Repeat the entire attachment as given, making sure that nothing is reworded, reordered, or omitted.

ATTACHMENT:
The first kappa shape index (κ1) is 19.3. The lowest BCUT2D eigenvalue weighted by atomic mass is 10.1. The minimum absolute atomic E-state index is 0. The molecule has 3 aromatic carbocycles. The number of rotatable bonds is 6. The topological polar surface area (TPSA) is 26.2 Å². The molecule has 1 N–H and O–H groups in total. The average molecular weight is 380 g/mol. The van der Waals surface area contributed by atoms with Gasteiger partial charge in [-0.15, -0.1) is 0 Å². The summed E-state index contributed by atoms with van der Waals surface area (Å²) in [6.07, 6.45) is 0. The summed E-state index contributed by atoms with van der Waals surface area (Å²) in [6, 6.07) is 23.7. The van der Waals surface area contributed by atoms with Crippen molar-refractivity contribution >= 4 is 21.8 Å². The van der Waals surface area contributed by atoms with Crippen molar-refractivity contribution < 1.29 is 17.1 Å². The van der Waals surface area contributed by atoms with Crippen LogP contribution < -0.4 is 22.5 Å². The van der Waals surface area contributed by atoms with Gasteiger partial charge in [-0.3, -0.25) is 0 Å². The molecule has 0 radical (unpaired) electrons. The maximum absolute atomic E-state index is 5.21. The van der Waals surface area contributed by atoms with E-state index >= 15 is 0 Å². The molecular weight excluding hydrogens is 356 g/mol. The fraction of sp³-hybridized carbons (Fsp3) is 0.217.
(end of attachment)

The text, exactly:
The first kappa shape index (κ1) is 19.3. The lowest BCUT2D eigenvalue weighted by atomic mass is 10.1. The minimum absolute atomic E-state index is 0. The molecule has 3 aromatic carbocycles. The number of rotatable bonds is 6. The topological polar surface area (TPSA) is 26.2 Å². The molecule has 1 N–H and O–H groups in total. The average molecular weight is 380 g/mol. The van der Waals surface area contributed by atoms with Gasteiger partial charge in [-0.15, -0.1) is 0 Å². The summed E-state index contributed by atoms with van der Waals surface area (Å²) in [6.07, 6.45) is 0. The summed E-state index contributed by atoms with van der Waals surface area (Å²) in [6, 6.07) is 23.7. The van der Waals surface area contributed by atoms with Crippen molar-refractivity contribution >= 4 is 21.8 Å². The van der Waals surface area contributed by atoms with Crippen molar-refractivity contribution < 1.29 is 17.1 Å². The van der Waals surface area contributed by atoms with Crippen LogP contribution < -0.4 is 22.5 Å². The van der Waals surface area contributed by atoms with Gasteiger partial charge in [-0.3, -0.25) is 0 Å². The molecule has 0 radical (unpaired) electrons. The maximum absolute atomic E-state index is 5.21. The van der Waals surface area contributed by atoms with E-state index >= 15 is 0 Å². The molecular weight excluding hydrogens is 356 g/mol. The fraction of sp³-hybridized carbons (Fsp3) is 0.217.